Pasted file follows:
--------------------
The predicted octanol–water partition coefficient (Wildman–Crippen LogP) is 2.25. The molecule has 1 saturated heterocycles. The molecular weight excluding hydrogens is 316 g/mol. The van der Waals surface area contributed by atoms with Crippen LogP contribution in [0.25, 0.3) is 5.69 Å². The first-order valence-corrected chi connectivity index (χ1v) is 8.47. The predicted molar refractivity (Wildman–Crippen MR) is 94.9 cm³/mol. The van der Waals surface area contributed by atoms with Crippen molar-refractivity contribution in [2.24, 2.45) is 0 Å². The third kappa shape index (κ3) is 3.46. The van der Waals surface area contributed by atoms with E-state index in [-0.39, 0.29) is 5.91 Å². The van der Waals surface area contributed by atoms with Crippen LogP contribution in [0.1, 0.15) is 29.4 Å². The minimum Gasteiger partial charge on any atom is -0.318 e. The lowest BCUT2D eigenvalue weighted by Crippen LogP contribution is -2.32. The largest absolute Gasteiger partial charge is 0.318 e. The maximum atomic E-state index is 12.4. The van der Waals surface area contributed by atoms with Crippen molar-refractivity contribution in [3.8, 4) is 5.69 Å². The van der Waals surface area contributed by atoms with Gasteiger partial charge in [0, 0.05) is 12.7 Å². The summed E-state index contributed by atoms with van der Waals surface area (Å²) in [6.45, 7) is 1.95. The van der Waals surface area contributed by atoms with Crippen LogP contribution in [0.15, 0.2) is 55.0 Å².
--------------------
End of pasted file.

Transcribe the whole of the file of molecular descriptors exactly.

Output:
The predicted octanol–water partition coefficient (Wildman–Crippen LogP) is 2.25. The molecule has 1 saturated heterocycles. The molecular weight excluding hydrogens is 316 g/mol. The van der Waals surface area contributed by atoms with Crippen LogP contribution in [0.25, 0.3) is 5.69 Å². The first-order valence-corrected chi connectivity index (χ1v) is 8.47. The predicted molar refractivity (Wildman–Crippen MR) is 94.9 cm³/mol. The van der Waals surface area contributed by atoms with Crippen molar-refractivity contribution in [2.24, 2.45) is 0 Å². The third kappa shape index (κ3) is 3.46. The van der Waals surface area contributed by atoms with E-state index in [-0.39, 0.29) is 5.91 Å². The van der Waals surface area contributed by atoms with Crippen LogP contribution in [0.1, 0.15) is 29.4 Å². The minimum Gasteiger partial charge on any atom is -0.318 e. The lowest BCUT2D eigenvalue weighted by Crippen LogP contribution is -2.32. The largest absolute Gasteiger partial charge is 0.318 e. The maximum atomic E-state index is 12.4. The van der Waals surface area contributed by atoms with Crippen molar-refractivity contribution in [3.8, 4) is 5.69 Å². The van der Waals surface area contributed by atoms with Gasteiger partial charge in [0, 0.05) is 12.7 Å². The summed E-state index contributed by atoms with van der Waals surface area (Å²) in [6.45, 7) is 1.95. The van der Waals surface area contributed by atoms with Crippen LogP contribution in [0.15, 0.2) is 55.0 Å².